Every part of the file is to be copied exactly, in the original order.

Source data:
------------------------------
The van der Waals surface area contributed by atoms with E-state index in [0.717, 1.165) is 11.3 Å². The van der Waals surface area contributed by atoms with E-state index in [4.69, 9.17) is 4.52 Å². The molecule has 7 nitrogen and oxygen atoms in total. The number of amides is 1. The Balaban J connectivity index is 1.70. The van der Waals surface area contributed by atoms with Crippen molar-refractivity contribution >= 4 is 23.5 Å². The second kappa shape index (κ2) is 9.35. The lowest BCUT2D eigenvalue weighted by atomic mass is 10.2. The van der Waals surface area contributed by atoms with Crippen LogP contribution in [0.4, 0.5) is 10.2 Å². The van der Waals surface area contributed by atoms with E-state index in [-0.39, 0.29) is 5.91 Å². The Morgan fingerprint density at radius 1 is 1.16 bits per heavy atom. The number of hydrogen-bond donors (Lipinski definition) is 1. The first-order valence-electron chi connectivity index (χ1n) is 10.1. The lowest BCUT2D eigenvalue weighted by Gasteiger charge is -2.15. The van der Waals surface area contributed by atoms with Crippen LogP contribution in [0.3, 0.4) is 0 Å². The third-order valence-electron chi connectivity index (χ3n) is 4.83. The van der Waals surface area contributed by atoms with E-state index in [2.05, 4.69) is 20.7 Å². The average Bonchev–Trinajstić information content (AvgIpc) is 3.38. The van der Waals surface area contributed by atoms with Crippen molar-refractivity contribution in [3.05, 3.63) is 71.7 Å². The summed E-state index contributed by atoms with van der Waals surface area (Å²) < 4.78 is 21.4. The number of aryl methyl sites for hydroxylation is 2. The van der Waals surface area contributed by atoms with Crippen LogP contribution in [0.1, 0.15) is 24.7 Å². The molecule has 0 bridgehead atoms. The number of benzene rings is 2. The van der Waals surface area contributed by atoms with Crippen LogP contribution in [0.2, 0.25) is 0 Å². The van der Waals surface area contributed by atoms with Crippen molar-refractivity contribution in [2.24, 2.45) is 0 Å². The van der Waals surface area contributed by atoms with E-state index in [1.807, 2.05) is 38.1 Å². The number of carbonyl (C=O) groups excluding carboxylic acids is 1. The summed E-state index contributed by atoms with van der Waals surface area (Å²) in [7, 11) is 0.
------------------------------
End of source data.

The van der Waals surface area contributed by atoms with E-state index in [0.717, 1.165) is 11.3 Å². The van der Waals surface area contributed by atoms with E-state index in [4.69, 9.17) is 4.52 Å². The molecule has 7 nitrogen and oxygen atoms in total. The number of amides is 1. The Balaban J connectivity index is 1.70. The van der Waals surface area contributed by atoms with Crippen molar-refractivity contribution >= 4 is 23.5 Å². The second kappa shape index (κ2) is 9.35. The lowest BCUT2D eigenvalue weighted by atomic mass is 10.2. The van der Waals surface area contributed by atoms with Crippen LogP contribution in [0.4, 0.5) is 10.2 Å². The van der Waals surface area contributed by atoms with E-state index in [-0.39, 0.29) is 5.91 Å². The Morgan fingerprint density at radius 1 is 1.16 bits per heavy atom. The number of hydrogen-bond donors (Lipinski definition) is 1. The first-order valence-electron chi connectivity index (χ1n) is 10.1. The lowest BCUT2D eigenvalue weighted by Gasteiger charge is -2.15. The van der Waals surface area contributed by atoms with Crippen LogP contribution in [0.3, 0.4) is 0 Å². The third-order valence-electron chi connectivity index (χ3n) is 4.83. The van der Waals surface area contributed by atoms with E-state index in [2.05, 4.69) is 20.7 Å². The average Bonchev–Trinajstić information content (AvgIpc) is 3.38. The van der Waals surface area contributed by atoms with Crippen molar-refractivity contribution in [3.05, 3.63) is 71.7 Å². The summed E-state index contributed by atoms with van der Waals surface area (Å²) < 4.78 is 21.4. The number of aryl methyl sites for hydroxylation is 2. The van der Waals surface area contributed by atoms with Crippen LogP contribution in [0.1, 0.15) is 24.7 Å². The molecule has 0 bridgehead atoms. The number of benzene rings is 2. The van der Waals surface area contributed by atoms with Crippen LogP contribution in [0.2, 0.25) is 0 Å². The van der Waals surface area contributed by atoms with Crippen molar-refractivity contribution in [2.24, 2.45) is 0 Å². The van der Waals surface area contributed by atoms with E-state index in [1.807, 2.05) is 38.1 Å². The number of carbonyl (C=O) groups excluding carboxylic acids is 1. The summed E-state index contributed by atoms with van der Waals surface area (Å²) in [7, 11) is 0.